The city in Pakistan where church, mosque and temple stand side by side

The Sindhi town where you can hear the Islamic adhan, Christian hymns and the bells of a Hindu temple

Amar Guriro
Friday 14 January 2022 13:39
The city in Pakistan where church, mosque and temple stand side by side

This article first appeared in our partner site, Independent Urdu

In the Pakistan city of Jacobabad, founded by Brigadier-General John Jacob, an officer of the British East India Company, places of worship belonging to three different religions are located side by side. A Hindu temple, Christian church and Muslim mosque are all adjacent to one another.

Located on the city’s Shikarpur Road, this religious complex representing three different faiths is considered by locals to be a hub of interfaith harmony and tolerance in a time of growing religious extremism. These places of worship are built in a row. On one end is the Hindu Gaushala and temple, and on the other a mosque. In the middle, stands a Baptist church.

Any evening, worship takes place in all the three holy places. In the temple, bells are rung and hymns are sung over loudspeakers, while in the church, the sound of religious songs is heard. The Muslim call to prayer, the adhan, resounds from the mosque.

Sharon Yousaf, pastor of the Baptist church in Jacobabad told Independent Urdu: “The three places of worship are together and their walls are side by side. But despite this, no untoward incident has taken place since the establishment of Pakistan. Believers of all three religions respect each other’s places of worship and treat each other with respect.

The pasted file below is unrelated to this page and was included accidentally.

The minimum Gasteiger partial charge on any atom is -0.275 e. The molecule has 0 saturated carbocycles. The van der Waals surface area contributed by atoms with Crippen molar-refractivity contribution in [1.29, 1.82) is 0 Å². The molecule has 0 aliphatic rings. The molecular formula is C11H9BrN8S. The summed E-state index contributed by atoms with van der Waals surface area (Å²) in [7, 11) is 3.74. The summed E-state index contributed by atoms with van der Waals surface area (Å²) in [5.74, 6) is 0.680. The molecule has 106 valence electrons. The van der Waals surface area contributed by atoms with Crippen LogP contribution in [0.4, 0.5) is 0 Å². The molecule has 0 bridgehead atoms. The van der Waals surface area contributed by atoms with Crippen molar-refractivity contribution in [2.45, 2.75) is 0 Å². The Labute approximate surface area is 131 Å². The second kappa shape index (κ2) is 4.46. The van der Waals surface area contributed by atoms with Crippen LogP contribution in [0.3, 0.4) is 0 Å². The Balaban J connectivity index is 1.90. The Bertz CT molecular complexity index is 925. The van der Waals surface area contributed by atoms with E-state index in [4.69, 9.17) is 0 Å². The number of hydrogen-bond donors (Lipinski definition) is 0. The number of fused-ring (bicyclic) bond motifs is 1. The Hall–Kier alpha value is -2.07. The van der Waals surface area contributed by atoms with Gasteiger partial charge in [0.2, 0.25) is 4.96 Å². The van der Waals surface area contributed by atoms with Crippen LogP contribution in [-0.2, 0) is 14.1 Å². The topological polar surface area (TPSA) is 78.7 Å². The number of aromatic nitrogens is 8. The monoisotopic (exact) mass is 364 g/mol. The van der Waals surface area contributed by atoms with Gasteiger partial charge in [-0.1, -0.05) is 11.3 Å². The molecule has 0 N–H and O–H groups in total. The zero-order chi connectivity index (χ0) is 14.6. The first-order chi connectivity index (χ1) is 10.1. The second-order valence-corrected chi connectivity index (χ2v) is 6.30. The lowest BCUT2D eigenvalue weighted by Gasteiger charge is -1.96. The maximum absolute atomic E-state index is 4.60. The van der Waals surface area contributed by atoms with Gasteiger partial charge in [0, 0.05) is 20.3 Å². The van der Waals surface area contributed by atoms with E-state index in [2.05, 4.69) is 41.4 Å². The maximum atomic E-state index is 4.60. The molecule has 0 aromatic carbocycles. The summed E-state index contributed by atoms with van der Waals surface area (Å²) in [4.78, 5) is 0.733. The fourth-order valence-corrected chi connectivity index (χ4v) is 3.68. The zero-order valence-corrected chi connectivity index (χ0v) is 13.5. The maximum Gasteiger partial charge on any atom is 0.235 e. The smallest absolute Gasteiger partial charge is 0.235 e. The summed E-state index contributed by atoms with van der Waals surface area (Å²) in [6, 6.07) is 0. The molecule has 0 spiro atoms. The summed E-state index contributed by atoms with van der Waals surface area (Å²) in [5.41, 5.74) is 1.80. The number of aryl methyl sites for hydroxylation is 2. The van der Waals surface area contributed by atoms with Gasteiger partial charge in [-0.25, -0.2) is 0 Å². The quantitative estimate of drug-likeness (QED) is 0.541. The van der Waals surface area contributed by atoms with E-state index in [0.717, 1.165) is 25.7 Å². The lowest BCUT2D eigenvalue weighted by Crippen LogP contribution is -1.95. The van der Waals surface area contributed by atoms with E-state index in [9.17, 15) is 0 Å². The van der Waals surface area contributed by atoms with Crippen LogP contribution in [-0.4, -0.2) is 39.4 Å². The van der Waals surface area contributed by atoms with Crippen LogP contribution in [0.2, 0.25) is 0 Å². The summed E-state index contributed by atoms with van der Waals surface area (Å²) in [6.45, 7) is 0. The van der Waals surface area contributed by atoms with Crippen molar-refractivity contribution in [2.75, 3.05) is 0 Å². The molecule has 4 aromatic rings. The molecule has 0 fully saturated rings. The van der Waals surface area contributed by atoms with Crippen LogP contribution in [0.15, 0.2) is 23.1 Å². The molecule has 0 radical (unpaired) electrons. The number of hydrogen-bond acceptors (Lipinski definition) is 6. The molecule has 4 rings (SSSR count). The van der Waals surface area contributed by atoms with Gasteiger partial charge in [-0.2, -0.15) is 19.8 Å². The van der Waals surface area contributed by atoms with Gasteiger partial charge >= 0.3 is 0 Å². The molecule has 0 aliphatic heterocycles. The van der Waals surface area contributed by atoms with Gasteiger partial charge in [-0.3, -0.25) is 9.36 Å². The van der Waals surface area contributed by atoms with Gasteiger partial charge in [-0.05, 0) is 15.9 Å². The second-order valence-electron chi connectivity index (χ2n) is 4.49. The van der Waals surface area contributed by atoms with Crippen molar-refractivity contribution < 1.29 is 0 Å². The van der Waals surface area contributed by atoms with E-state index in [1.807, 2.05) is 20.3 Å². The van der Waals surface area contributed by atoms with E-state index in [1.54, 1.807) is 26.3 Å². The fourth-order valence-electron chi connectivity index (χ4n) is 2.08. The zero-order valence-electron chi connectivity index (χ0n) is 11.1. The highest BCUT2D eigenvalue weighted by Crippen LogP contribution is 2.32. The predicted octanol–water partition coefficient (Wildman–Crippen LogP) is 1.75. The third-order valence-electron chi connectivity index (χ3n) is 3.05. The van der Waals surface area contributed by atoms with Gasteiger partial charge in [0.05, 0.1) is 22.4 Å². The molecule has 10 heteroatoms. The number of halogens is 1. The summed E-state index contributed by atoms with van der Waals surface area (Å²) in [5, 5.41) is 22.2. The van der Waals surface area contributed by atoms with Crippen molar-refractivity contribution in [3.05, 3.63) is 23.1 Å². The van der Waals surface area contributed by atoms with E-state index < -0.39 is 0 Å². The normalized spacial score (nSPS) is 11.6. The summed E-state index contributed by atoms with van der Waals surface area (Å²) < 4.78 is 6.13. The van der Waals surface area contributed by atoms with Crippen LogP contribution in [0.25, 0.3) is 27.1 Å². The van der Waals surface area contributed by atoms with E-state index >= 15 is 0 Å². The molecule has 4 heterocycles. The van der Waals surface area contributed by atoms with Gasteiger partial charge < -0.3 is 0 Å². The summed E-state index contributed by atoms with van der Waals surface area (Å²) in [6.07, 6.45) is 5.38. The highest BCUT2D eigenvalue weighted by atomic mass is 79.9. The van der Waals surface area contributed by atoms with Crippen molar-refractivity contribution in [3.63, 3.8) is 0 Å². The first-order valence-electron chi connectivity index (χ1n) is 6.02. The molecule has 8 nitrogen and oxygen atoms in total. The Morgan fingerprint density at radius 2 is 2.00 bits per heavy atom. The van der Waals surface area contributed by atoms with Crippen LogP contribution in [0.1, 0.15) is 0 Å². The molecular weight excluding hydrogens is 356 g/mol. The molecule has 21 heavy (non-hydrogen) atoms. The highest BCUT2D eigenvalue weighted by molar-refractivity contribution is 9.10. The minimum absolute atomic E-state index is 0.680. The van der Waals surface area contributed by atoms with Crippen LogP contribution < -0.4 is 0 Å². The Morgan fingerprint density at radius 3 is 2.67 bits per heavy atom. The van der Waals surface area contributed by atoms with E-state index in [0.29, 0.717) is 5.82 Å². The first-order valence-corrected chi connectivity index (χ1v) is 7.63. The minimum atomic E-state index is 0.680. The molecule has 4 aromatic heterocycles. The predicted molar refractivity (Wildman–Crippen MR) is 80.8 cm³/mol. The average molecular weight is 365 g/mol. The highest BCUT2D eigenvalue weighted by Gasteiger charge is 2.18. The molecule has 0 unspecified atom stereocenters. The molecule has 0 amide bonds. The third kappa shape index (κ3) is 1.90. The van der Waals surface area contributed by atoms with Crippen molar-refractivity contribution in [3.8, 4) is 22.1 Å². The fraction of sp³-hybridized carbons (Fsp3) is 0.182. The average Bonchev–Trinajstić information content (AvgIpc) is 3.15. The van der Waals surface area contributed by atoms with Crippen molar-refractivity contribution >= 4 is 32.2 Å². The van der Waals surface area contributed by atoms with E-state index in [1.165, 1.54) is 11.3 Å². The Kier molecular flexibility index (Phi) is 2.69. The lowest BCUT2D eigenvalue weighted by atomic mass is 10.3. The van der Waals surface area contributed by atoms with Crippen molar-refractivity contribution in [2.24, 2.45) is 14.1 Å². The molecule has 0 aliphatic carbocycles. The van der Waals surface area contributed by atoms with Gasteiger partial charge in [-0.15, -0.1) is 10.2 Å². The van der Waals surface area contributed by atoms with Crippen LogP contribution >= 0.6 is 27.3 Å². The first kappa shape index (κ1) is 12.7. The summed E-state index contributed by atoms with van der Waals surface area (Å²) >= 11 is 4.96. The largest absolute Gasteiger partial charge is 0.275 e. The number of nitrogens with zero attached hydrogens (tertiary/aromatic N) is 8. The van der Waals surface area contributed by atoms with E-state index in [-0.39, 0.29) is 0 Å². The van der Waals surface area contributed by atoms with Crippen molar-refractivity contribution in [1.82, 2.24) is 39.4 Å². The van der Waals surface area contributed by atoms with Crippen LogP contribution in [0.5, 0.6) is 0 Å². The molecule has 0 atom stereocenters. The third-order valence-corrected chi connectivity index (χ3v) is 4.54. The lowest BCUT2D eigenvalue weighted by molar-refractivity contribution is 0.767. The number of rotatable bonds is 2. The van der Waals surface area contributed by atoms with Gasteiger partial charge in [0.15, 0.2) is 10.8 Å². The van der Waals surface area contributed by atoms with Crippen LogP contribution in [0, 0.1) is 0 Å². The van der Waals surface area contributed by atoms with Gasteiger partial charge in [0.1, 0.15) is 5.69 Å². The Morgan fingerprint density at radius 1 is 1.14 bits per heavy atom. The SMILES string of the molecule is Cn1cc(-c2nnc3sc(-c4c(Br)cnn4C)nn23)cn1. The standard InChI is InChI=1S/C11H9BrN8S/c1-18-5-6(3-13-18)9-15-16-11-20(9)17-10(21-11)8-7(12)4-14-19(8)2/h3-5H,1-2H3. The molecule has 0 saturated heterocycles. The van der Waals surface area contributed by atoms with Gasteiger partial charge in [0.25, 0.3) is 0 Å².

“Worship is held in our church in the evenings where we sing hymns. Devotional songs are also played on loudspeakers in the Hindu temple. However, when the Muslim call to prayer is made, they turn off the loudspeakers out of respect.”

According to Pastor Sharon Joseph, the land on which the church was built originally belonged to the Hindu Gaushala. During the colonial period, Christians who came to the city with the brigadier-general were gifted this land by the local Hindus so that they might build a place of worship for themselves.

“When Pakistan was established, many Christians settled here and a proper church was built. This church is about 80-years-old,” the pastor added. “The mystical land of Sindh is a peaceful home for religious harmony. Jacobabad in particular has never seen religious conflict and we all dwell in love.”

“During religious festivals, we invite one another to join in. This place is a perfect example of religious harmony. If anyone is facing a problem, we all help them regardless of faith.”

Reviewed and proofread by Tooba Ali and Celine Assaf

Register for free to continue reading

Registration is a free and easy way to support our truly independent journalism

By registering, you will also enjoy limited access to Premium articles, exclusive newsletters, commenting, and virtual events with our leading journalists

Already have an account? sign in

By clicking ‘Register’ you confirm that your data has been entered correctly and you have read and agree to our Terms of use, Cookie policy and Privacy notice.

This site is protected by reCAPTCHA and the Google Privacy policy and Terms of service apply.

Join our new commenting forum

Join thought-provoking conversations, follow other Independent readers and see their replies


Thank you for registering

Please refresh the page or navigate to another page on the site to be automatically logged inPlease refresh your browser to be logged in